"The 75+ population has grown by 9000 in the last seven years, is expected to grow by 28,000 in the next eight, and 58,000 in the following 10. Our plan is to build 2200 units across our six new villages over the next five to seven years. That's 2200 new homes for the 28,000 extra people aged 75+ over that same period."
However, he acknowledges the role to be played by his rivals.
"It's going to take a lot more building than just us to accommodate the growing older population in Auckland."
In Melbourne, it is developing the Weary Dunlop village and has big plans there.
As for the drawbacks, critics have accused retirement businesses of exploiting the elderly, paying workers low wages and property development overkill.
But Nikko Asset Management's Williams defended people's choice to move into retirement villages and said it was wrong to question their motives.
"If you asked that question at a meeting of residents, you'd be boo-ed," Williams said.
Forsyth Barr's Simpson puts the business case.
"With the rapidly aging population in Australia and New Zealand there is increasing demand for retirement village accommodation and aged care, in particular Ryman's hospital and dementia facilities," Simpson said.
"Ryman remains very well positioned given its fully integrated villages, strong brand and track record."
Challies won this year's Deloitte Top 200 Executive of the Year.
And although the corporate image is well-polished he is also a bit of a hard rocker and rebel - a big fan of Kiwi band Shihad who rides his motorbike to work in Christchurch.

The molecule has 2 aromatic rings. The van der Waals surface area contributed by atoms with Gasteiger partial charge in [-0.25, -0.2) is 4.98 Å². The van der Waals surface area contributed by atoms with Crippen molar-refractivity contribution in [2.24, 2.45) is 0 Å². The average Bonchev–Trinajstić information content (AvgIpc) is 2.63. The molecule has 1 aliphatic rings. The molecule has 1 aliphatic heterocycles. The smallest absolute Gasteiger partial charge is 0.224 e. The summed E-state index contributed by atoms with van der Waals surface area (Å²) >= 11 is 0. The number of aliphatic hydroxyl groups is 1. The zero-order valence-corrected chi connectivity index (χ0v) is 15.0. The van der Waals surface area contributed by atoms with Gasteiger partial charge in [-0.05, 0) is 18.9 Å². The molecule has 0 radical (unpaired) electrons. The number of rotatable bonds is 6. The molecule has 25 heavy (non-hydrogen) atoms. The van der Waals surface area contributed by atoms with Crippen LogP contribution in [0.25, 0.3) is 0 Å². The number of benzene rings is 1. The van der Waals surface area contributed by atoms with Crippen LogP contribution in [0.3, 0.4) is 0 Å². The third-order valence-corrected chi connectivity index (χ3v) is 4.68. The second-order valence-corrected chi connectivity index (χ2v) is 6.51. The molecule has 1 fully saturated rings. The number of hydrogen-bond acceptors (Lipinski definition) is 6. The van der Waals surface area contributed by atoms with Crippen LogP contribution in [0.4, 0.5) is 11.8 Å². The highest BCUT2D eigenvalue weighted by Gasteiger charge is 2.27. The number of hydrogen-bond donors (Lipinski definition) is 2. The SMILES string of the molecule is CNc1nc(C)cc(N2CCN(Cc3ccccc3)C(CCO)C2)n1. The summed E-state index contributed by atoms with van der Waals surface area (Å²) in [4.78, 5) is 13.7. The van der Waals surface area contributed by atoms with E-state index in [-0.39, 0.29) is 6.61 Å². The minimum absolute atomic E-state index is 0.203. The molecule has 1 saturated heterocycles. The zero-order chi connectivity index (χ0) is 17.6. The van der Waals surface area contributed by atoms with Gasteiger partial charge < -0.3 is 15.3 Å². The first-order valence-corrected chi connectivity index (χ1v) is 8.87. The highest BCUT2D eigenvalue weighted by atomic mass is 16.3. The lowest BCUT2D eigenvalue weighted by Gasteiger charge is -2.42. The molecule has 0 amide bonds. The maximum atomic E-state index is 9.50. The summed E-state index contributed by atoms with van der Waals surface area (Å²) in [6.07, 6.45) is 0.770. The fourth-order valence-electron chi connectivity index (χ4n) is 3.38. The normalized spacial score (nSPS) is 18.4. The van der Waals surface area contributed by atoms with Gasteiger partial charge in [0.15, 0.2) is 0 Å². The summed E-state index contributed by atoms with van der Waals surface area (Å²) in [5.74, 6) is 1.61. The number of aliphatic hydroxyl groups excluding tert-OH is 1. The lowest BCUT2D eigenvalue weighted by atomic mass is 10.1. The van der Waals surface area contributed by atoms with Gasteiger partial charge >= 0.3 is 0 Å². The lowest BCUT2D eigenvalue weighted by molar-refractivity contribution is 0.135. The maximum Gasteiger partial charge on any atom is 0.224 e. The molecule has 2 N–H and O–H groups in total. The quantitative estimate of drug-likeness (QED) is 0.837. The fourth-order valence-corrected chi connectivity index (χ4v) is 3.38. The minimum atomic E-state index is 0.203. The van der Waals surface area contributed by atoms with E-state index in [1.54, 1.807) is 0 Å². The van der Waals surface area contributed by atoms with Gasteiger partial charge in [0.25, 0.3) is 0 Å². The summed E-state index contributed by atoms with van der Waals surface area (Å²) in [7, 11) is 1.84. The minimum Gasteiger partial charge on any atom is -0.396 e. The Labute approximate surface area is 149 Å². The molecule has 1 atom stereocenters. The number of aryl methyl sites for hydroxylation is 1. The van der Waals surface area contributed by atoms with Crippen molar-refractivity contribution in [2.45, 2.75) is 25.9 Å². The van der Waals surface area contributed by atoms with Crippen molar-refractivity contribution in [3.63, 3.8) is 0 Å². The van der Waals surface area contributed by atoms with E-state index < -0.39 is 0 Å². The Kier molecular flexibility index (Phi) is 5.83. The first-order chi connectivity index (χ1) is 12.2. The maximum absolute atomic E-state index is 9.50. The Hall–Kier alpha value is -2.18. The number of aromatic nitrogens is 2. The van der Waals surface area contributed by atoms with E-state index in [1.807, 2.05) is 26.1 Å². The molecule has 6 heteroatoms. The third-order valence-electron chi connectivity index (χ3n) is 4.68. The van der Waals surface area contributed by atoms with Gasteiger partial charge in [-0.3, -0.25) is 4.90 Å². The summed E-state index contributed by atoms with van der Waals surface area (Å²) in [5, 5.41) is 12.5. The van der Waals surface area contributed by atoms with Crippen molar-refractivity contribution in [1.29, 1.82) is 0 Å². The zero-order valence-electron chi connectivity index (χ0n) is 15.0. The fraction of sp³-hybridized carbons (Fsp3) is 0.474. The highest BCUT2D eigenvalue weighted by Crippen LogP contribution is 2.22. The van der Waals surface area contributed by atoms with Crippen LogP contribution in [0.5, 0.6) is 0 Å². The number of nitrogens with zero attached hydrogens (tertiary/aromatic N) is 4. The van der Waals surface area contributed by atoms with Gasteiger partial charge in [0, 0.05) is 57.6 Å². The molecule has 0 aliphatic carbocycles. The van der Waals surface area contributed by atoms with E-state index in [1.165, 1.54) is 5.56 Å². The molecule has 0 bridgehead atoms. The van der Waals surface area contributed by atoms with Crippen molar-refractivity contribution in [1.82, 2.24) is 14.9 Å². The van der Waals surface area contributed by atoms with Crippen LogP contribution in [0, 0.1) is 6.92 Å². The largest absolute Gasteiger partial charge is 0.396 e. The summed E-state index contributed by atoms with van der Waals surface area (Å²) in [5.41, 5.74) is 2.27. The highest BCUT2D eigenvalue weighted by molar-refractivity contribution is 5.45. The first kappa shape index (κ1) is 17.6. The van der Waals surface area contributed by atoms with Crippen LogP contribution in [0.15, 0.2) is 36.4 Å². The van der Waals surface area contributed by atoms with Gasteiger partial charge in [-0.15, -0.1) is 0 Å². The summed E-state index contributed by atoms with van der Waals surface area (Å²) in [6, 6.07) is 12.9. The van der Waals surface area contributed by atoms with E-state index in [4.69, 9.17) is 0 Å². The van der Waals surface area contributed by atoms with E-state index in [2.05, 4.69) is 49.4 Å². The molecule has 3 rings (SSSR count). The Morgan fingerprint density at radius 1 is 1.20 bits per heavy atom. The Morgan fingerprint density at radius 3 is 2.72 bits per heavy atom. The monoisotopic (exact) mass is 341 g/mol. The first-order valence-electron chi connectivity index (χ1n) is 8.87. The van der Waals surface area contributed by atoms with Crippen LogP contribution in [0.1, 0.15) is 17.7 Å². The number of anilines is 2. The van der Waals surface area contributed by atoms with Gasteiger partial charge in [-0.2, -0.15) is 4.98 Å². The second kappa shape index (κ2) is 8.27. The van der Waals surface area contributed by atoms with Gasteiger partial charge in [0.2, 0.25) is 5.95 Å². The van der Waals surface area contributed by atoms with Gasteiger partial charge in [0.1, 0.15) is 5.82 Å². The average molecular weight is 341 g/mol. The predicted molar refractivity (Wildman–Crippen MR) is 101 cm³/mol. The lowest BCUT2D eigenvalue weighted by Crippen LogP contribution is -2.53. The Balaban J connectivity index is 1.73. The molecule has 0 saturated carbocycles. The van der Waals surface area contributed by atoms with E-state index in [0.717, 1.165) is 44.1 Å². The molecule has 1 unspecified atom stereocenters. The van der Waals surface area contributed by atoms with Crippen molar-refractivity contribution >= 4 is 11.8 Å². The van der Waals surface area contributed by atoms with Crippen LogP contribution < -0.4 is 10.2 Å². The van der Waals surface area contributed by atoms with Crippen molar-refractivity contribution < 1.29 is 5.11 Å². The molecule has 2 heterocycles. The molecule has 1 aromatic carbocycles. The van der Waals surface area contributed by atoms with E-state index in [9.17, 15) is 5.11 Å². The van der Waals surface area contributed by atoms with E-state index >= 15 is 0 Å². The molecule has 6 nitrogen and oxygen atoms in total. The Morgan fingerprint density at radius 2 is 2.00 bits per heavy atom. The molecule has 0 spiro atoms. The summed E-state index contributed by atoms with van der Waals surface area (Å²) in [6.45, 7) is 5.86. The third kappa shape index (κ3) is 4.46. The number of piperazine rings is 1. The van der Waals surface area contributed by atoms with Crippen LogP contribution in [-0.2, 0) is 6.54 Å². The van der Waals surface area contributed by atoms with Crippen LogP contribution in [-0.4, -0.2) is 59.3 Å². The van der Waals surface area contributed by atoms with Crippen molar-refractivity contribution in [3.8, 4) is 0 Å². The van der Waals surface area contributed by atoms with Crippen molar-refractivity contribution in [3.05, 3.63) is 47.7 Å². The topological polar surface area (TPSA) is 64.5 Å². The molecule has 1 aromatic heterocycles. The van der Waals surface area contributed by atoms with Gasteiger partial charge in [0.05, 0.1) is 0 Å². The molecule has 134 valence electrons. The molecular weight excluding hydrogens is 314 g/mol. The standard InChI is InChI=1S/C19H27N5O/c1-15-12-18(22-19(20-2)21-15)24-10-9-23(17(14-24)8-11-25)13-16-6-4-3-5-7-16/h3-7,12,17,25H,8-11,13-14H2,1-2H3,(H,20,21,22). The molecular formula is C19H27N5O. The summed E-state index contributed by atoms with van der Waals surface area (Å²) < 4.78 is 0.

So it could well be that in his holidays, Challies will be humming Shihad's Home Again.
•Ryman Healthcare chief executive.
•Originates from, and works in, Christchurch.
•Schooling: Prebbleton Primary, St Thomas of Canterbury College.
•Law and commerce graduate, University of Canterbury.
•Initially worked as a chartered accountant.
•Joined Ryman in 1999 as chief financial officer.
•Appointed chief executive in 2006 aged 36.
•Appointed managing director in 2010.
•Won 2014 Deloitte Top 200 CEO.
•Married to Tracey, teenage son Sam.
What you might not know about him
•Loves the YouTube video with village residents dancing to the popular song Happy by Pharrell Williams.
•Staff call him "the chief dissatisfaction officer" because his untiring interest in doing things differently.
•Has a memorable rhyming nickname: residents know him all over the country as Simon from Ryman.
•When he became CEO, Ryman co-founder Kevin Hickman told him the only condition was that he had to ditch his lime green Vespa motorbike.
•Challies used to wear a matching lime green helmet when he rode that bike.
•His 14-year-old son told him when he was nominated for this year's Deloitte award: "Don't worry Dad, you haven't got a show."
•Relies on his wife and son to keep him grounded.
•Says he's a success because of his tight-knit team who are as obsessive and passionate as he is.
•Has all the faces of that team on his cellphone and shows their images off to prove he's not alone.
•He enjoyed Totem by Cirque du Soleil when it came to Auckland this year.
Seeing Shihad perform live is one of his greatest pleasures.
•A rental car in Auckland later this year was a grunty, vivid orange Holden Commodore - talk about stand-out. "You can't miss me," he said.
•He's based in Christchurch and his former office was wrecked by earthquakes.
To see an interview with Simon Challies go to nzherald.co.nz/video